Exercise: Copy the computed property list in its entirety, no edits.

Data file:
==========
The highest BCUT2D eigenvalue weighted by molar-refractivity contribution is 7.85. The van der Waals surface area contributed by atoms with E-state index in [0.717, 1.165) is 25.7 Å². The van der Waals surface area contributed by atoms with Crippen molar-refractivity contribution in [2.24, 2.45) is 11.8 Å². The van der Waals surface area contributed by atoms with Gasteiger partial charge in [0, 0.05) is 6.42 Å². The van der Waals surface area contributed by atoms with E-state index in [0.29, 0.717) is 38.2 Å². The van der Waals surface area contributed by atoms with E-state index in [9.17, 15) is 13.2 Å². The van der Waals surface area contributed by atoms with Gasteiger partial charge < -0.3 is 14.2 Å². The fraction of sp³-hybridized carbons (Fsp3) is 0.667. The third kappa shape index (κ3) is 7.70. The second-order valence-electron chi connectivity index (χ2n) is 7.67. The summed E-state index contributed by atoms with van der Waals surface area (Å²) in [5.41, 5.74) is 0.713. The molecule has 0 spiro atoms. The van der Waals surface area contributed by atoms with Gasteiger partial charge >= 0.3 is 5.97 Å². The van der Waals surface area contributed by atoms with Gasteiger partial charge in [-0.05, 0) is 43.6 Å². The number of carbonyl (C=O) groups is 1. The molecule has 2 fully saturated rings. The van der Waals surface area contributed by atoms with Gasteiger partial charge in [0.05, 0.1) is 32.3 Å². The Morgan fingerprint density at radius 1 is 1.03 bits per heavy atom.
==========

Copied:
The highest BCUT2D eigenvalue weighted by molar-refractivity contribution is 7.85. The van der Waals surface area contributed by atoms with E-state index in [0.717, 1.165) is 25.7 Å². The van der Waals surface area contributed by atoms with Crippen molar-refractivity contribution in [2.24, 2.45) is 11.8 Å². The van der Waals surface area contributed by atoms with Gasteiger partial charge in [0, 0.05) is 6.42 Å². The van der Waals surface area contributed by atoms with E-state index in [0.29, 0.717) is 38.2 Å². The van der Waals surface area contributed by atoms with E-state index in [9.17, 15) is 13.2 Å². The van der Waals surface area contributed by atoms with Gasteiger partial charge < -0.3 is 14.2 Å². The fraction of sp³-hybridized carbons (Fsp3) is 0.667. The third kappa shape index (κ3) is 7.70. The second-order valence-electron chi connectivity index (χ2n) is 7.67. The summed E-state index contributed by atoms with van der Waals surface area (Å²) in [5.41, 5.74) is 0.713. The molecule has 0 spiro atoms. The van der Waals surface area contributed by atoms with Gasteiger partial charge >= 0.3 is 5.97 Å². The van der Waals surface area contributed by atoms with Gasteiger partial charge in [-0.05, 0) is 43.6 Å². The number of carbonyl (C=O) groups is 1. The molecule has 2 fully saturated rings. The van der Waals surface area contributed by atoms with Gasteiger partial charge in [0.05, 0.1) is 32.3 Å². The Morgan fingerprint density at radius 1 is 1.03 bits per heavy atom.